Is Everything Really Important? Procurement And The New PMBOK®
“One of the symptoms of an approaching nervous breakdown is the belief that one’s work is terribly important.” Bertrand Russell, The Conquest of Happiness
“What an odd thing a diary is: the things you omit are more important than those you put in.” Simone de Beauvoir, The Woman Destroyed
As I reread the PMBOK® Sixth Edition, I keep thinking about the concepts of inclusion and exclusion. I believe the PMBOK is a Renaissance document in the sense that it contains the knowledge of those who worked projects before us, and what worked is included and what didn’t is discarded.
Reasonable people can disagree on what is in and what is out! As I so eloquently stated in an earlier article, I think dropping the triple constraints is a mistake. But that is one man’s opinion. That article can be accesses at www.projectmanagementforum.net if you are interested.
The PMBOK Guide itself says that it doesn’t contain everything related to projects. If you are doing an international project you would be well advised to look at other documents such as ISO 21500. With all that as a backdrop, lets discuss the Procurement section.
I am an executive with over a 17 years involvement in delivering large IT projects and it is not unusual for multiple vendors to be involved. I have also been involved in IT projects that were international and multilateral in nature.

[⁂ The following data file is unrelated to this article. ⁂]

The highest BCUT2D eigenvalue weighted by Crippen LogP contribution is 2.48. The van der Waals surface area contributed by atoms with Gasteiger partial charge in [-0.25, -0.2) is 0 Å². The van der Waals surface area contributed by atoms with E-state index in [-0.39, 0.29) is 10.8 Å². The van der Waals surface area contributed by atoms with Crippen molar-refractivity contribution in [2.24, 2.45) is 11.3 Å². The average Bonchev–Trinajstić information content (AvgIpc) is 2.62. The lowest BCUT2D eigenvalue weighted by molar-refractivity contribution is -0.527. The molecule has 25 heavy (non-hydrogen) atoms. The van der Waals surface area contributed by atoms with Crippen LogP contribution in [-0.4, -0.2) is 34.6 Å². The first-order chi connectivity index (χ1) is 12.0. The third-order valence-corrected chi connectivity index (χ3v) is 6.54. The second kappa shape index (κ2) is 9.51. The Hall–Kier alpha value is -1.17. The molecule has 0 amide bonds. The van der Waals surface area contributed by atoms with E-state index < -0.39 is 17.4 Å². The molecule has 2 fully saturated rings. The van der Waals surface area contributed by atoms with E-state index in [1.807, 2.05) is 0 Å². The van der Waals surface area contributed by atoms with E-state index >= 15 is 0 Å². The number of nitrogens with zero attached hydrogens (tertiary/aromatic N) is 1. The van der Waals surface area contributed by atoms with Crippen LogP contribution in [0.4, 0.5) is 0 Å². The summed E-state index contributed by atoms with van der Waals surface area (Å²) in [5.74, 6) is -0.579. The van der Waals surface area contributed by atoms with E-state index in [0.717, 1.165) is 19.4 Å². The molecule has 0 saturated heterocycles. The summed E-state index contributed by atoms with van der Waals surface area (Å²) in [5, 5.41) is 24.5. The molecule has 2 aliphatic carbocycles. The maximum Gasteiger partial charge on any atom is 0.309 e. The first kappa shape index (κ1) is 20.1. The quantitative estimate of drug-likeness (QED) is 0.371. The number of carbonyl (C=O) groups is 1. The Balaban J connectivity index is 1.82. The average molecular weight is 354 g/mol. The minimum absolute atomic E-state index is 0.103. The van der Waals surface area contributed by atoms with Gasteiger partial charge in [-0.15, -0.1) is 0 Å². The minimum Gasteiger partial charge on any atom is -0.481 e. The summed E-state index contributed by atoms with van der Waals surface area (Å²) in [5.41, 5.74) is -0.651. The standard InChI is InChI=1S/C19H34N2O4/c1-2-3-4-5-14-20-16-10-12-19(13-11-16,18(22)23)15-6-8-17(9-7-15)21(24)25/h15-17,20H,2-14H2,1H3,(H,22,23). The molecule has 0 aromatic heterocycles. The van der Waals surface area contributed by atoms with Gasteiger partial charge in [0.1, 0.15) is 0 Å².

Have I ever actually done a procurement? No! Have I ever decided if the contract should be FFP, FPIF or FPEPA? No! Although they are fine PMP® exam questions! Have I ever determined who should be on a preapproved seller list? Nope! And why not?
There are specialists for that! Contracts are complicated legal things often worth millions of (pick your currency and insert here)! As a Project Manager, I’m not going to have the expertise to do that any more than I would have the expertise to determine the structural load limits of a bridge! I am a Project Manager, not a Subject Matter Expert.
I think that PMI® was on to something when they state on page 649 of the PMBOK that: “market research shows that very few project managers actually close out procurements. Someone in contracts, procurements or legal departments usually has that authority.” Yes! But it is like that for the entire procurement process!
I think that this is a section in need of a diet.
I suspect that most organizations do procurements with procurement experts. There may be a liaison who helps you navigate the process, but the actual details of awarding and administering the contract are best left to the pro’s.
This section needs to focus on the most likely role of the Project Manager. They will probably be involved in a “make or buy” analysis and they will certainly need to integrate the work of the contractor into their change control/configuration management process. But all that other stuff? Probably not.
On some level I feel bad about critiquing the new PMBOK, especially when I look at how many people contributed to the document. However, if we are going to adopt an iterative approach we must look at what was done and ask for candid feedback on what worked and what didn’t. That is how we all get better. Speaking of getting better (shameless plug follows) – check out a new online PMP Exam Prep site. A colleague of mine has just launched it and it has over 10,000 questions (with references) in the answers, all based on the PMBOK 6th Edition. For the launch he is offering 10% off. Let me know what you think. www.ezpmpractice.com.